Most improved second episode award:Threshold: After trying to cram way too much into the pilot, this follow up ep finds the right balance between plot and character, and doesn't fall into any glaring "Why would they do that, nobody in their right mind would do that!" situations.

Much better than I had expected award (Drama): Surface: Out of all the SF shows, this was the one I was dreading the most. Well, unless you count the touchy-feely Ghost Whisperer, which I don't. And yes, I'm judging it without seeing it, so if you have a dissenting opinion, feel free to share. But back to Surface: just about every critic I had seen had totally panned the show, so even though the concept sounded interesting, I taped it and waited till the week was almost over before dad and I sat down to watch it. To our mutual surprise, we both liked it a lot. It was definitely different from what I had expected, but in a good way. The central mystery has me hooked for the moment. I'm not sure why the critics gave it such a drubbing, maybe they had seen more eps and had a broader basis for judgment, or maybe they just didn't get into it as much as dad and I did. Which is only fair, since dad and I didn't get into one of the shows which a lot of the critics seemed to love, but more on that in a minute.

Much better than I had expected award (Sitcom): My Name is Earl: My expectations of this show was the opposite of my Surface experience. Here, the critics all loved it, but the ads did not win me over at all. However, after positive feedback from Zinger, mom and I watched it, and loved it. The white-trash characters with a faux-intellectual bent gave it a bit of a Raising Arizona vibe, which was a big plus for me.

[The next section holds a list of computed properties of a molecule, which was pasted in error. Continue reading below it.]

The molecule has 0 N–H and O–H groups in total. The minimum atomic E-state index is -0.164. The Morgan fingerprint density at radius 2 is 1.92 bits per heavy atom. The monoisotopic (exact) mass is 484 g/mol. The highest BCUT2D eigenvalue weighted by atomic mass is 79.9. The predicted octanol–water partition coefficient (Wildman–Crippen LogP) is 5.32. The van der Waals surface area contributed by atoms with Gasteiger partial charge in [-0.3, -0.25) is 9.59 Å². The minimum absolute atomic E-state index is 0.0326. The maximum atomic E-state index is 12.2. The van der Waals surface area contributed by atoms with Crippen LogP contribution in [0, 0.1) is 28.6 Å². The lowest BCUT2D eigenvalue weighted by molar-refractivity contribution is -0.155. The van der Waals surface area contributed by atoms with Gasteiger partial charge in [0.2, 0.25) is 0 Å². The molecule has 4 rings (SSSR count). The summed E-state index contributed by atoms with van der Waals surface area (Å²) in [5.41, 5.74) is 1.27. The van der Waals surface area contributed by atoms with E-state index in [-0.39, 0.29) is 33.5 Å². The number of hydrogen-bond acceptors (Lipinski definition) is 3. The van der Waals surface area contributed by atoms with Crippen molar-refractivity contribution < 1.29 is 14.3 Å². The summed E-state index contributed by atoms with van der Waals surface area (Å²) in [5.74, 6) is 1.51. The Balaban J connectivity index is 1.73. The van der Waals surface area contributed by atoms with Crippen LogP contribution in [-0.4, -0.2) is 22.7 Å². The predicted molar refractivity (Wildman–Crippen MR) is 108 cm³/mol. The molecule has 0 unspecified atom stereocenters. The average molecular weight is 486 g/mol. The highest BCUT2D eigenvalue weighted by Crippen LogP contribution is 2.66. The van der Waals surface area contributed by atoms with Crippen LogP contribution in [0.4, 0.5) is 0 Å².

Most disappointing new series (Drama): Invasion: First off, this was not a *horrible* show by any stretch of the imagination. But there was something about it which just didn't click with me. Part of it might have been the characters, none of which appealed to me, especially Dr. Overbearing Mother. Part of it might have been the extreme convenience of having someone figure out there were aliens in the first ep with no firm evidence, and yet still being able to nearly convince somebody else that his crackpot ideas were right. Or, it could have been some other intangible which just turned us off. Whatever the reason, I'm hoping that it can turn itself around.

Most disappointing new series (Sitcom): Out of Practice: Love the cast, has some really funny moments, but the overall structure has already grown old, and its only two episodes in. If the third ep ends with Chris Gorham getting ticked off at his family, causing them to follow him around apologizing profusely, only for him to suddenly realize that they really do care about him in their own twisted way, then I’ll have to bid the show adieu.

Most satisfying resolution to a cliffhanger: Lost: Words can't even describe how much I loved the opening sequence of the season premiere. This show is still firing on all cylinders. Was glad to hear some characters verbally acknowledge Locke's encounter with the black smoke. By far my favorite drama on TV right now.

Most horrifyingly bad returning series: Joey: I've tried to like this show, really I have. And often-times, I would succeed. It has some good points: a likeable cast, especially Jennifer Coolidge as Joey's agent (might need to ad Jennifer to my "always makes me laugh" list, she consistently cracks me up in whatever she's in), and some literally Laugh Out Loud funny jokes. Sadly, in order to enjoy the cast and the great jokes, you have to slog through the incessantly painful, predictable, moronic plotlines. This ep had some of the classic "guaranteed to make Todd see red" plot points. The two most glaring are the nephew trying to start a relationship by lying through his teeth, and miscommunication between Joey and Alex about how they really feel about each other. The latter is the more horrifying, since it's obviously setting up the will-they/won't-they storyline for at least the first half of the season.